Plasma treatment vs Corona treatment

Plasma, corona ? Is there a difference ?

What is the difference between plasma and corona ? What are their benefits and drawbacks ?

A lot of people ask us this question. We will try to give a precise and detailed answer.

It’s all about vocabulary

There is a big confusion, because the words « plasma » and « corona » do not have the same meaning, whether they are in the physical or technological context.

Plasma in the physical context

In its physical definition, plasma is an ionized gas. It means part of its atoms or molecules have a non neutral electrical charge, either after having lost one or several electrons (which become free electrons) or after having absorbed an electron.

As a consequence, plasma can transport electrical charges, which means it can conduct electricity, as opposed to a normal gas that is an electrical insulator.

A plasma holds numerous species : free electrons, positive or negative ions, radicals, metastables. All these species and their associated electromagnetic rays can be used in the technological use of plasma.

Corona in the physical context : corona effect, lightning rods and Elmo’s fires

A popular method for creating a plasma is to apply a voltage between two conductive electrodes that are separated by a gas.

When the voltage is high enough, the electrical field accelerates natural free electrons which will then extract other electrons from the atoms or molecules they hit.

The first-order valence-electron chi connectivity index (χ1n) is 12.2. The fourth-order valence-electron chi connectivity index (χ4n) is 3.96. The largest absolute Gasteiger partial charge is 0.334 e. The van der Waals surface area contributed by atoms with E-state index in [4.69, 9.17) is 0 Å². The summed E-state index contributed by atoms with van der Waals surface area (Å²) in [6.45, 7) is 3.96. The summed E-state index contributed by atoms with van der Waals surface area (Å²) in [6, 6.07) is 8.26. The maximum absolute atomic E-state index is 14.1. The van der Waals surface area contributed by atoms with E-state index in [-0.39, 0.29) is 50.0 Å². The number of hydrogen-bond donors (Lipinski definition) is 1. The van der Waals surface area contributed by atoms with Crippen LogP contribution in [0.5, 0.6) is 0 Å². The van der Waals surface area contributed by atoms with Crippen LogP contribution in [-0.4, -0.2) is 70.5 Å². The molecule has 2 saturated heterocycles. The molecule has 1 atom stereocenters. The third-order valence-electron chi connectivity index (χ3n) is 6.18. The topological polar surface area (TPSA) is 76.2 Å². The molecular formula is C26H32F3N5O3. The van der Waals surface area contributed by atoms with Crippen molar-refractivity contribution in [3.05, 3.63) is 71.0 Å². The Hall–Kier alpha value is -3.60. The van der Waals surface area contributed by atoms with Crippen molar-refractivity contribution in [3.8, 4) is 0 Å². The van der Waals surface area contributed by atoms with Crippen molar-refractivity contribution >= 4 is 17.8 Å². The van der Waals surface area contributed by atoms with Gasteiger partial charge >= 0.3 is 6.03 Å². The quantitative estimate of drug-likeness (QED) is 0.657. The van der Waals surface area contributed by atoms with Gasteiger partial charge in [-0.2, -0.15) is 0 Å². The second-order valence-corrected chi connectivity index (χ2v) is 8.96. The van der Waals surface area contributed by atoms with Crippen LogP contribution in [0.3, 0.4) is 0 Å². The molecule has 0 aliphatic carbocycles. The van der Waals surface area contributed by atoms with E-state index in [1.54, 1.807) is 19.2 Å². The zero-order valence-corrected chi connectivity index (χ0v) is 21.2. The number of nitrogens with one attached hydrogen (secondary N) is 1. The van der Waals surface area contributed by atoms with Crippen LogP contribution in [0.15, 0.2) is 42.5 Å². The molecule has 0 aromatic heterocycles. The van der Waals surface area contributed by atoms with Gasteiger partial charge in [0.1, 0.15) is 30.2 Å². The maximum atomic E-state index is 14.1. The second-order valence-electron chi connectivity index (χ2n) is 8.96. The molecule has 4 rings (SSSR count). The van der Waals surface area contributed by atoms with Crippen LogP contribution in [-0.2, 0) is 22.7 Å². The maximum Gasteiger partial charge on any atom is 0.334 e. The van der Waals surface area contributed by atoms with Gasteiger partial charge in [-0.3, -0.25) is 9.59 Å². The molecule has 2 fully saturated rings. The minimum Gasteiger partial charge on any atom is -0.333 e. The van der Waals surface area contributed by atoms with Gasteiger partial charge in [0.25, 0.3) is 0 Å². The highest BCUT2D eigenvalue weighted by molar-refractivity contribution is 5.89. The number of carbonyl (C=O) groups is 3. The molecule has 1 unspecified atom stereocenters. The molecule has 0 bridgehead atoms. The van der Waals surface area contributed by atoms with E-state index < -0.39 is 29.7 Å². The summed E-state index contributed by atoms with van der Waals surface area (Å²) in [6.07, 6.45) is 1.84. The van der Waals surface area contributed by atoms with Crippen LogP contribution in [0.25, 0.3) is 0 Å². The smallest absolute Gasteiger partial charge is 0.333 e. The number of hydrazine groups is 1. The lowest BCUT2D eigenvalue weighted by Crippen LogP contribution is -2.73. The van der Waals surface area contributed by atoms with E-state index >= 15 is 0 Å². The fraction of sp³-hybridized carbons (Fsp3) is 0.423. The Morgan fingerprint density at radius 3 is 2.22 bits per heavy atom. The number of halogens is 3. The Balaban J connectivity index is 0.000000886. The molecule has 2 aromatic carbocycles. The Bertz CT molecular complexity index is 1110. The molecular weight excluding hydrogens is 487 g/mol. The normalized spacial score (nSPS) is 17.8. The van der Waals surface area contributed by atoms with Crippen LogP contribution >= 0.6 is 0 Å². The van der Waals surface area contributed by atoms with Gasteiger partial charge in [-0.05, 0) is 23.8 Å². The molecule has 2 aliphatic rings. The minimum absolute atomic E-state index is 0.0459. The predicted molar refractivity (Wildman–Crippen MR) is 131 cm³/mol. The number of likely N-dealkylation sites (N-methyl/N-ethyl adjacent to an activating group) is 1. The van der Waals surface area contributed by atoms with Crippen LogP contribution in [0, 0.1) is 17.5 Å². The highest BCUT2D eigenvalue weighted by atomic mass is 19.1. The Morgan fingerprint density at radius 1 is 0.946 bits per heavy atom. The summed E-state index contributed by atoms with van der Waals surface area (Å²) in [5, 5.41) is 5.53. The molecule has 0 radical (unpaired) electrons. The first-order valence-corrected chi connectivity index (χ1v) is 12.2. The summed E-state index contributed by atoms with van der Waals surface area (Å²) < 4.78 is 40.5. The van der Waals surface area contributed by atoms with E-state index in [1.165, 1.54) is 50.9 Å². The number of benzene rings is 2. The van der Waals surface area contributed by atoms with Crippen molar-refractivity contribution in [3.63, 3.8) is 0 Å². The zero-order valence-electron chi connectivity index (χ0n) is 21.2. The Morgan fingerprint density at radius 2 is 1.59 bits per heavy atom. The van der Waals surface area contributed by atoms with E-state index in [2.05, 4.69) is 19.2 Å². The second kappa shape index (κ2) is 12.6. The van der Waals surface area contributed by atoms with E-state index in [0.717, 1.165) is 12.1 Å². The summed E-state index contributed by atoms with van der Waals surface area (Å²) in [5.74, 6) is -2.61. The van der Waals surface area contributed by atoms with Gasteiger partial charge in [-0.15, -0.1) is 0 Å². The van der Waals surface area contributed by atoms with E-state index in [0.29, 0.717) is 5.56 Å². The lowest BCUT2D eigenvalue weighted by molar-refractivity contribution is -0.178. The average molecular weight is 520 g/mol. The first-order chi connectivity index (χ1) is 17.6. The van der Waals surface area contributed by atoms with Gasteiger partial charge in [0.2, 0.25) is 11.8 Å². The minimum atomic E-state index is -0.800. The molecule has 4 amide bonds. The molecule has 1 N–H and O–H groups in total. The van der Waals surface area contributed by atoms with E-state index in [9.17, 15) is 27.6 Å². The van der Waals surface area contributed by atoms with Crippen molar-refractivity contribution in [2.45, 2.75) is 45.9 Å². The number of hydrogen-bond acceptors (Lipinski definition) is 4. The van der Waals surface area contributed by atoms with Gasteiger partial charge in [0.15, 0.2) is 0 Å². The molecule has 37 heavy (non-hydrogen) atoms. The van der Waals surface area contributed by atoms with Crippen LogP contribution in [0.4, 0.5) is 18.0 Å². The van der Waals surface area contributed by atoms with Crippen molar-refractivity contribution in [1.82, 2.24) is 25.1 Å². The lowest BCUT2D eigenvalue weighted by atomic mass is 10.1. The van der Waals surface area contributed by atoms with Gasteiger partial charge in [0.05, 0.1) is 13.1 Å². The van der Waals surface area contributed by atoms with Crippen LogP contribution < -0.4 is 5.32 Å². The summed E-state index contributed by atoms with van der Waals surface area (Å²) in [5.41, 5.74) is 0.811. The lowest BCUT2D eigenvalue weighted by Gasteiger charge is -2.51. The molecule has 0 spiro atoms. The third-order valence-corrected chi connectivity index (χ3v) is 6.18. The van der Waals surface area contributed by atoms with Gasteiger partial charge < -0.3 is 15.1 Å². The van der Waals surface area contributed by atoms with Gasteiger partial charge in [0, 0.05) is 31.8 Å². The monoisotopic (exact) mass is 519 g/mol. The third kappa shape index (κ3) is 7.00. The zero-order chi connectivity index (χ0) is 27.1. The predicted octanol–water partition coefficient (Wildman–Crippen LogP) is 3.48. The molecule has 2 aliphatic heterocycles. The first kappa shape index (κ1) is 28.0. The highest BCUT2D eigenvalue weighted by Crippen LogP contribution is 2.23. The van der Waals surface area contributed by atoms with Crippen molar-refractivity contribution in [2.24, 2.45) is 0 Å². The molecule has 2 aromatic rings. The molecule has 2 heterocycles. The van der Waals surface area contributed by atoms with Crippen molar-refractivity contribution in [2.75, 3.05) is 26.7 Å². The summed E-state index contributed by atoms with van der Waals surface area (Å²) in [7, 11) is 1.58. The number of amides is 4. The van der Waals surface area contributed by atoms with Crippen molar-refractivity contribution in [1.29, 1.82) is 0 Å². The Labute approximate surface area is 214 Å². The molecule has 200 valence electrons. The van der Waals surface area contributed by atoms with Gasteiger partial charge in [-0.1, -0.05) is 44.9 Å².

When the electrodes are higly asymetric, and especially when one of them has a needle shape, the electrical field is not uniform inside the inter-electrode space.

The electrical field will be higher on the needle-shaped electrode side.

This leads to a special situation where the plasma is created around the needle-shaped electrode, but not beyond. As a result, small arcs are cracking around the needle-shaped electrode. This is the corona effect.

This property can be be observed through a phenomenon known by sailers, who call it « Elmo’s fires ». In stormy weather conditions, a sail-boat can have micro arcs cracking at the tip of its masts, the masts being the needle shaped electrode and the other electrode being the electrically charged stormy cloud above it.

The same phenomenon can be observed on the tip of alpinists ice axes, still during stormy conditions.

The needle-shaped electrode property is used in ligthing rods, which needle-shape triggers thunder bolts more easily.

Corona in the technological context : corona treatment

Corona treatment is a technology which most popular setting is used for treating wide plastic films (several meters) at high speed (several hundreds of meters per minute). The plastic film is hold by a roll electrically connected to the ground. An electrode faces the roll, a thin gas layer (usually air) separating it from the film. The electrode is connected to a generator that delivers a high voltage signal (several kV) at several kHz. When the voltage is applied, an electrical discharge is created in the air layer. You will have probably noticed that the corona in the technological context is a plasma in the physical context ! Here begins the confusion.